Indicator mineral and till geochemical methods for kimberlite exploration in glaciated terrain

CIM Bulletin, Vol. 95, No. 1061, 2002

M.B. McClenaghan

This paper summarizes diamond exploration techniques used in glaciated terrain, focussing on indicator mineral and geochemical methods applied to glacial sediments. Understanding the ice flow history, depositional history, and stratigraphy of glacial sediments is essential to successful sampling, interpretation and follow-up of indicator mineral and geochemical anomalies related to kimberlites. Kimberlite indicator minerals survive glacial transport over long distances and the relative abundance of each mineral in till is a function of the primary mineralogy of individual kimberlites. Indicator mineral distributions observed at a regional scale define the net effect of glacial dispersal, often along different ice flow directions. Local-scale distributions define individual dispersal trains. The medium sand (0.25 mm to 0.5 mm) fraction of heavy mineral concentrates, prepared from glacial sediment samples, is best suited for indicator mineral surveys. The application of till geochemistry to diamond exploration is increasing because it is significantly cheaper than indicator mineral analysis and it can be performed quickly. The <0.063 mm (silt+clay) and 0.5 mm to 2.0 mm (coarse sand) fractions provide the best geochemical contrast between background and kimberlite-rich till. Kimberlite pathfinder elements that provide good contrast include Ni, Cr, Ba, Co, Sr, Rb, Nb, Mg, Ta, Ca, Fe, K, Ti and LREE, the relative importance of which will depend on kimberlite composition and that of the surrounding bedrock.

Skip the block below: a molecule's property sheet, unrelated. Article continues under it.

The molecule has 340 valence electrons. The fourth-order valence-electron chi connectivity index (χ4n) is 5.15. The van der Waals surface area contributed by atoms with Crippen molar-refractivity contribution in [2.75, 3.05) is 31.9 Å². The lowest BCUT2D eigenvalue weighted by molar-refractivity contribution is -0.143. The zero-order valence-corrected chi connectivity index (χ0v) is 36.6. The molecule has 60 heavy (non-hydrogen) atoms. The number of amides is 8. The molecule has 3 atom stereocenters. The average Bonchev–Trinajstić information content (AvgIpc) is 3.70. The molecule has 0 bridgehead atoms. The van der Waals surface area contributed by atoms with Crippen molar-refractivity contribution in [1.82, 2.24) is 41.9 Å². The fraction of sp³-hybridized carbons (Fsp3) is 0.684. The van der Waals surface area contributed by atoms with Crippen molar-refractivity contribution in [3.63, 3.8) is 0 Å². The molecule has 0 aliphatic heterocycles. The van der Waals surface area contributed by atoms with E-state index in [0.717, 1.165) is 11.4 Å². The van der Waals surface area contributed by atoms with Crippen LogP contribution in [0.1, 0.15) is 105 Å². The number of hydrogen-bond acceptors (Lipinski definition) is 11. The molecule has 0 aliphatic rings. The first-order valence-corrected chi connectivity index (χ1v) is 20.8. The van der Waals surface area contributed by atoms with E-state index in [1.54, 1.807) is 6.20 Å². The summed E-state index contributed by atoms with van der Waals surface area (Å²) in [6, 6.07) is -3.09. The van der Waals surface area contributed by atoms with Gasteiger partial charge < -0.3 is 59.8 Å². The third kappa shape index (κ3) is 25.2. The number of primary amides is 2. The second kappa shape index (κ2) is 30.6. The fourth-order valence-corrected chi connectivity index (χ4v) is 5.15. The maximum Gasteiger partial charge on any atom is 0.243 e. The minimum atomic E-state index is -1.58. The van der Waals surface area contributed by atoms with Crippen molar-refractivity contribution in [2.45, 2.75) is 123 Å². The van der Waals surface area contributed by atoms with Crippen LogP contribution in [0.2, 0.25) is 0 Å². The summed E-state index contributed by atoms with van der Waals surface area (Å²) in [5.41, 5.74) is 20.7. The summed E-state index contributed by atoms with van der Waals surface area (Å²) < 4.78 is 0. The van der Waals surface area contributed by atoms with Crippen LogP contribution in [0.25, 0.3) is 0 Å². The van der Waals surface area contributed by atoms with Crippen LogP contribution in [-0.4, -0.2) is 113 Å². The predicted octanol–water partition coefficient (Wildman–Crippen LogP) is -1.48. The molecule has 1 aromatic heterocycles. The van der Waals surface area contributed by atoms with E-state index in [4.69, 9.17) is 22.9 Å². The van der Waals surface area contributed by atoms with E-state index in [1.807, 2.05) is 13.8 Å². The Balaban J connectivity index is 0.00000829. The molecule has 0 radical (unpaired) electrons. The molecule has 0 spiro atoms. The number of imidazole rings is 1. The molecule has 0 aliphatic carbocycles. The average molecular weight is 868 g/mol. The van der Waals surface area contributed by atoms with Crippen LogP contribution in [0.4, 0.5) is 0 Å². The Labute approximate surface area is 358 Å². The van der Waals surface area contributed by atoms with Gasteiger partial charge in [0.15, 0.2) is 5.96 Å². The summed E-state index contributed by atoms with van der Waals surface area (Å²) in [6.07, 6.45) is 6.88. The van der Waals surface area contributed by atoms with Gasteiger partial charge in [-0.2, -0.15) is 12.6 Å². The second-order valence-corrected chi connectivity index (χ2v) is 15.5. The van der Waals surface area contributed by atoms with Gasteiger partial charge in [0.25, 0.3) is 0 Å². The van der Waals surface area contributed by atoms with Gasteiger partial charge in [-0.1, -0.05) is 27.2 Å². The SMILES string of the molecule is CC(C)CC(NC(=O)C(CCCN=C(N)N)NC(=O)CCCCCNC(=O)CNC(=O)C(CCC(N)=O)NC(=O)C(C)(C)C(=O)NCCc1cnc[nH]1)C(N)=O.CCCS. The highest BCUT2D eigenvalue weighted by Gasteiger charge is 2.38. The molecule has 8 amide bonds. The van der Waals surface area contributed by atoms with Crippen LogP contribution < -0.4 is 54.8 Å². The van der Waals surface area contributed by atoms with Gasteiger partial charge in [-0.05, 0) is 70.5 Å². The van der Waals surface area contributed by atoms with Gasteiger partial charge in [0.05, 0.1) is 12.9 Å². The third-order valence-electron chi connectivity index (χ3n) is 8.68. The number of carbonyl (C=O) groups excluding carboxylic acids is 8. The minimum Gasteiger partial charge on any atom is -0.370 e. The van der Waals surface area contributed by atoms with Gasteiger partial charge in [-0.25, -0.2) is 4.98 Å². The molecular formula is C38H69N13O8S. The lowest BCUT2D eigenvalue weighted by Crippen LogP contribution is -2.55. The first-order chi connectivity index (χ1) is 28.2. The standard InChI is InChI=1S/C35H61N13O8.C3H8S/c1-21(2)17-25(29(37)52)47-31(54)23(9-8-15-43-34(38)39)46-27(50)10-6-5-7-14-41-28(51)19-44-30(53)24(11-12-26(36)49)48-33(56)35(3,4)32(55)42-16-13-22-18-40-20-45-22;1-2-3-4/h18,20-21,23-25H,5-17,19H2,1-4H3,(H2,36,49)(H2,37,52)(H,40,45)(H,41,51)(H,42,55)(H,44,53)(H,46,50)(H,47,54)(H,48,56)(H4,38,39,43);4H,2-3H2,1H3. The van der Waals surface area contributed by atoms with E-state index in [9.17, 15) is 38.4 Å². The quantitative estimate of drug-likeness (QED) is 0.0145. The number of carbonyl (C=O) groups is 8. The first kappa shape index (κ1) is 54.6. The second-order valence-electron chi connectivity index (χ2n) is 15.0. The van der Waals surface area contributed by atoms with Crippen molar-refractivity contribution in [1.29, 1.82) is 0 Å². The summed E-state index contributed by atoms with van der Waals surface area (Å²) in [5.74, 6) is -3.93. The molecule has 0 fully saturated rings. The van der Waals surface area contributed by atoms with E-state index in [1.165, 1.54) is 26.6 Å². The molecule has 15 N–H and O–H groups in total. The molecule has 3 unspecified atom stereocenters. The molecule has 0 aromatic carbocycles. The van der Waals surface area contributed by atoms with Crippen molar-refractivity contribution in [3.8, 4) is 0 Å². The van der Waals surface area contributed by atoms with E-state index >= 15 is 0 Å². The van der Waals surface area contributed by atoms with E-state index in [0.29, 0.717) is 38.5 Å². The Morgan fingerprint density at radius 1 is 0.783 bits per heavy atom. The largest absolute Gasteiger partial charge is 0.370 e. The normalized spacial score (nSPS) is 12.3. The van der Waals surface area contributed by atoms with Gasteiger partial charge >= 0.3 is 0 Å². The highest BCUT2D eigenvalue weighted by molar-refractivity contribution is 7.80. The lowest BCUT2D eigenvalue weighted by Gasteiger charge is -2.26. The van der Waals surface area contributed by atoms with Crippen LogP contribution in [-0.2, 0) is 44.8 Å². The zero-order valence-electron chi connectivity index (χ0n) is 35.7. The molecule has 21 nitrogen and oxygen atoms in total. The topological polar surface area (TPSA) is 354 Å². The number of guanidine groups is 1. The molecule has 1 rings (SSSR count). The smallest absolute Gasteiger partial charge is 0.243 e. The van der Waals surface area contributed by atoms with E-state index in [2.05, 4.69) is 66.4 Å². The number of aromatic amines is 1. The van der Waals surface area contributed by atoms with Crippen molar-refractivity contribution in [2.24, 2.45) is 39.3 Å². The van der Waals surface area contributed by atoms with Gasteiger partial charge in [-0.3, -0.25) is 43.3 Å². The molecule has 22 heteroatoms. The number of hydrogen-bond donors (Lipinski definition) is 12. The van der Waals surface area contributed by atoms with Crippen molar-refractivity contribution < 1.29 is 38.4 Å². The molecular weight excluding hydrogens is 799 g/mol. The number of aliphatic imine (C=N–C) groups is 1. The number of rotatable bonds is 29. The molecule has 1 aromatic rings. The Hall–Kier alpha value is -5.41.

Keywords: Diamonds, Exploration techniques, Geochemical methods, Kimberlites, Till geochemistry, Glaciated terrain